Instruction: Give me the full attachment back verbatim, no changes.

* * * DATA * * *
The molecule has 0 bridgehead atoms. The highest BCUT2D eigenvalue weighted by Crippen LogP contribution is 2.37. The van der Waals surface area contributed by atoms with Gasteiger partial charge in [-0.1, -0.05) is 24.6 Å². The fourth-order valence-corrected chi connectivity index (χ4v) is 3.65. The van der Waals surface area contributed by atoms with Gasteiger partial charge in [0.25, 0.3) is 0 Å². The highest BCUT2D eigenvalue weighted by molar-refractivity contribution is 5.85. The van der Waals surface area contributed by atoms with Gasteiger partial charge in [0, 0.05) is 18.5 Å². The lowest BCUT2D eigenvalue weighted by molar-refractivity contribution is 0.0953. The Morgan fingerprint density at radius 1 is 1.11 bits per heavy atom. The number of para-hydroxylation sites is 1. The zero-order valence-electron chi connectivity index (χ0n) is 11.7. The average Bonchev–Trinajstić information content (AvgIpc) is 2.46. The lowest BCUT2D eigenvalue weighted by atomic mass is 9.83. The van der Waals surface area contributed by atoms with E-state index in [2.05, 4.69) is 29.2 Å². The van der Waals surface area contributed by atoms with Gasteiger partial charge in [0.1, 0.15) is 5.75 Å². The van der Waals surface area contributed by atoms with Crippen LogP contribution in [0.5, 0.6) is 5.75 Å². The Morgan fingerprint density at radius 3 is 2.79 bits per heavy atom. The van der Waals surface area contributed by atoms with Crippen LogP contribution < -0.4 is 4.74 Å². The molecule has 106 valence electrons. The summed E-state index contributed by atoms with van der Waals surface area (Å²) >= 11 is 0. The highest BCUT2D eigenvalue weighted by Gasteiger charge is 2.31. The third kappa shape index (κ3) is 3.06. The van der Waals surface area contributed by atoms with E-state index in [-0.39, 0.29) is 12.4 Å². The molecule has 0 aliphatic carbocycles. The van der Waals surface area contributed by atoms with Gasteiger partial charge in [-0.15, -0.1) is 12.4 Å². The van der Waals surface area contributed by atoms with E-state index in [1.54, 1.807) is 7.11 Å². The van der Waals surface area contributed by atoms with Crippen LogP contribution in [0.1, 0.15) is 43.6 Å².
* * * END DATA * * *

The molecule has 0 bridgehead atoms. The highest BCUT2D eigenvalue weighted by Crippen LogP contribution is 2.37. The van der Waals surface area contributed by atoms with Gasteiger partial charge in [-0.1, -0.05) is 24.6 Å². The fourth-order valence-corrected chi connectivity index (χ4v) is 3.65. The van der Waals surface area contributed by atoms with Gasteiger partial charge in [0.25, 0.3) is 0 Å². The highest BCUT2D eigenvalue weighted by molar-refractivity contribution is 5.85. The van der Waals surface area contributed by atoms with Gasteiger partial charge in [0, 0.05) is 18.5 Å². The lowest BCUT2D eigenvalue weighted by molar-refractivity contribution is 0.0953. The Morgan fingerprint density at radius 1 is 1.11 bits per heavy atom. The number of para-hydroxylation sites is 1. The zero-order valence-electron chi connectivity index (χ0n) is 11.7. The average Bonchev–Trinajstić information content (AvgIpc) is 2.46. The lowest BCUT2D eigenvalue weighted by atomic mass is 9.83. The van der Waals surface area contributed by atoms with E-state index in [2.05, 4.69) is 29.2 Å². The van der Waals surface area contributed by atoms with Gasteiger partial charge in [0.1, 0.15) is 5.75 Å². The van der Waals surface area contributed by atoms with Crippen LogP contribution in [0.5, 0.6) is 5.75 Å². The Morgan fingerprint density at radius 3 is 2.79 bits per heavy atom. The van der Waals surface area contributed by atoms with Crippen LogP contribution < -0.4 is 4.74 Å². The molecule has 106 valence electrons. The summed E-state index contributed by atoms with van der Waals surface area (Å²) >= 11 is 0. The highest BCUT2D eigenvalue weighted by Gasteiger charge is 2.31. The third kappa shape index (κ3) is 3.06. The van der Waals surface area contributed by atoms with E-state index in [-0.39, 0.29) is 12.4 Å². The molecule has 0 aliphatic carbocycles. The van der Waals surface area contributed by atoms with Gasteiger partial charge in [-0.15, -0.1) is 12.4 Å². The van der Waals surface area contributed by atoms with E-state index in [1.54, 1.807) is 7.11 Å². The van der Waals surface area contributed by atoms with Crippen LogP contribution in [0.1, 0.15) is 43.6 Å².